Former MP Fares Souaid said: “Hezbollah’s drones over Karish are aimed at reminding all parties that Iran is present in the ongoing negotiations between Lebanon and Israel over border demarcation under American auspices and at the expense of the Lebanese interest.

“The incident confirmed by Hezbollah may take place once again, and more serious incidents may occur. Therefore, we call on the nation’s representatives to raise the issue of Iran’s occupation within Parliament.”

On Sunday, Israeli Prime Minister Yair Lapid said that Hezbollah constituted an “obstacle” to an agreement between Lebanon and Israel.

“The party continues to walk the path of terrorism and undermines Lebanon’s ability to reach an agreement on the maritime borders.”

He said Israel would continue to protect itself, its citizens, and its interests.

Israel’s army said Hezbollah was trying to undermine the country’s sovereignty on the ground, in the air, and at sea. “The economic waters are part of Israel and are not a conflict zone. No discussion is necessary,” it added.

Israeli newspaper Yedioth Ahronoth reported that the drones were flown near the Karish gas field. One was downed by a fighter jet, and the other two were taken out by Barak 8 missiles launched from a missile ship.

It said Hezbollah had sent out different types of drones that flew at low altitudes. They were monitored and intercepted through coordination between the naval and air forces.

The newspaper quoted the Israeli army as saying: “Initial assessments indicated that the drones were not armed and did not pose any threat. This is an attempt to undermine negotiations with Lebanon regarding the maritime border, and Hezbollah wants to destroy Lebanon.”

The report said Hezbollah had previously sent out drones to Israeli territory, but Saturday night’s development was the first time that such an operation had been carried out on the floating gas platform in Karish, where no gas had yet been extracted.

“The incident is a message to Israel that Hezbollah can carry out the threats made by its leader, Hassan Nasrallah, in recent weeks. By launching these drones, Hezbollah acted against the Lebanese interest, despite the progress made in the file of demarcating the maritime borders through the efforts of American mediator Amos Hochstein," it said. "What happened not only violates the negotiations but also indicates that Hezbollah violated its position regarding not taking any action without a Lebanese national agreement or consensus.”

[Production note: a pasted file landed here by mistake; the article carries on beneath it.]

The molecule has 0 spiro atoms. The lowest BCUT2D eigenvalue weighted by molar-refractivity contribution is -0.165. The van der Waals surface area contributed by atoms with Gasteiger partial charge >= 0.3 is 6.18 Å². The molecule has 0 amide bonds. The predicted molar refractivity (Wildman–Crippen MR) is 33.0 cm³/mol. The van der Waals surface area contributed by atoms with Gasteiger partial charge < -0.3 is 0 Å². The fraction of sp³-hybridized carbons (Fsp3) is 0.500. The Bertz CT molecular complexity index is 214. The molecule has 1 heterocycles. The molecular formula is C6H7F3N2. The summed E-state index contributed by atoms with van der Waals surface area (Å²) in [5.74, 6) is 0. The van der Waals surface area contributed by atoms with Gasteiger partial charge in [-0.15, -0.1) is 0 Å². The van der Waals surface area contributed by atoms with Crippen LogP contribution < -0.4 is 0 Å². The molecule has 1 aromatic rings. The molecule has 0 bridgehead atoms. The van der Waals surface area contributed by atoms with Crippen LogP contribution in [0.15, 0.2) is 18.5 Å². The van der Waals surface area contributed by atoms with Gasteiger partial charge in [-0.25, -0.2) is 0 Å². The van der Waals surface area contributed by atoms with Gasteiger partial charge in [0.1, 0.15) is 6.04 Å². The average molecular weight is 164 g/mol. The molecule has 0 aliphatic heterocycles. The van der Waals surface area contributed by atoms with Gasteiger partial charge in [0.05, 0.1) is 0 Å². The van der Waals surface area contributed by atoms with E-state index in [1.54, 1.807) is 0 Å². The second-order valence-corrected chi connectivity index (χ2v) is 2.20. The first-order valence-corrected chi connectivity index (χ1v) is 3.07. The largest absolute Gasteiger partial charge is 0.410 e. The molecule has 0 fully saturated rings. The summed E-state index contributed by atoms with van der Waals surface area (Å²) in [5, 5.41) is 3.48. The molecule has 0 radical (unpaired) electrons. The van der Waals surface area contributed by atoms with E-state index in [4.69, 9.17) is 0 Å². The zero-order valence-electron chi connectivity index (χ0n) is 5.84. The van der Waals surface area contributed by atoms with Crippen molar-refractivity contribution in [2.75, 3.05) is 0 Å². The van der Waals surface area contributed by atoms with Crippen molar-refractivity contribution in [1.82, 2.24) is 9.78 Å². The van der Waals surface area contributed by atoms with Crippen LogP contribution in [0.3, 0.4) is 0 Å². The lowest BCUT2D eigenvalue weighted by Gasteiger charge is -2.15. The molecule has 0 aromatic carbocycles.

Hundreds of anti-coup protesters in Sudan defy security forces

Hundreds of anti-coup protesters in Sudan defy security forces
Updated 04 July 2022

Hundreds of anti-coup protesters in Sudan defy security forces

Hundreds of anti-coup protesters in Sudan defy security forces
  • Protesters are demanding a restoration of civilian rule that was launched after the 2019 which the coup derailed

KHARTOUM: Hundreds of Sudanese protesters demanding an end to military rule took to the streets of the capital Khartoum and its suburbs for a fourth straight day Sunday, witnesses said.
A violent crackdown by security forces during mass rallies on Thursday killed nine people, according to medics, the deadliest day for several months in the long-running protests against a coup last October led by army chief Abdel Fattah Al-Burhan.
Recent protests have seen crowds burn tires and barricade roads with bricks, while security forces have used live bullets, fired barrages of tear gas canisters and deployed powerful water cannons, according to medics and the United Nations.
Demonstrators are demanding a restoration of the transition to civilian rule that was launched after the 2019 ouster of longtime autocrat Omar Al-Bashir and which the coup derailed.
“We will continue this sit-in until the coup is overturned, and we have a fully civilian government,” demonstrator Muayyad Mohamed told AFP in central Khartoum.